"From my position," Carr said, "I'm pleased about how the proposal has worked out, and I think as all championships play out, we'll see that it's a good product -- a good method for administering our championships."
As a sport with a national draw, baseball might have an advantage in being able to limit seeding and still provide well-attended preliminary-round match-ups. Men's ice hockey, which doesn't have the national sponsorship of baseball, or the bracket size, is in a different situation. But Ian McCaw, who chairs the Division I Men's Ice Hockey Committee, said this year's bracket expansion from 12 to 16 will alleviate what otherwise might have been some concerns.
"Last year, there was some concern about the integrity of the championship because some people felt there were stronger teams in one region over another," McCaw said. "A lot of that concern will be negated this year with bracket expansion. Seeding the top four and ensuring that they are at the four regional sites will alleviate a lot of the concerns in the hockey community."
The revenue wicket
Ponsetto knows that not every committee will see the proposal as a perfect fit. She said the cabinet expects some counterproposals from various committees, which she said the cabinet will be happy to consider as long as they are within the philosophical boundaries the bracket/format subcommittee has established.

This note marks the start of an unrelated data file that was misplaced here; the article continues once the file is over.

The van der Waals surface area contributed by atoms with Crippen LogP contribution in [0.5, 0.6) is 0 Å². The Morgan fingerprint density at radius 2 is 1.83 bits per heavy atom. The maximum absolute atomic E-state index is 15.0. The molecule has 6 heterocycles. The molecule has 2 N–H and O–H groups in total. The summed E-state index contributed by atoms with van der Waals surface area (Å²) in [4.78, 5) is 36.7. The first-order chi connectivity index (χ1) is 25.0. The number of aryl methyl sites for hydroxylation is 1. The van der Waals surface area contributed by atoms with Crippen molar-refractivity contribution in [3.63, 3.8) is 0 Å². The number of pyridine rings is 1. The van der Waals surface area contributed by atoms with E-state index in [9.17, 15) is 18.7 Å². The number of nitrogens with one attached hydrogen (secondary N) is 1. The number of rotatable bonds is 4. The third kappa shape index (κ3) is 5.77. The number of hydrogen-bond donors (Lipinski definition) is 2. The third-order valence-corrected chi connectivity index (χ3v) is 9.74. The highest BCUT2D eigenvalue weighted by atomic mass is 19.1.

"We're not trying to restrict sports committees," Ponsetto said. "If anything, we're trying to encourage sports committees to be creative and tell us what they think does achieve the quality experience for the student-athlete in a fiscally responsible way and provides the opportunity for the best teams to make it to the finals."
But one complication with that is a cabinet recommendation to limit options based on whether the championship produces revenue. The cabinet has asked the Management Council to clarify Bylaw 126.96.36.199.6 (nonrevenue-championship site assignment) to read: "In championships that do not generate net revenue, pairings shall be based primarily on the teams' geographical proximity to one another, regardless of their region, in order to avoid air travel in preliminary rounds whenever possible. Teams' seeding relative to one another may be taken into consideration when establishing pairings if such a pairing does not result in air travel that otherwise could be avoided."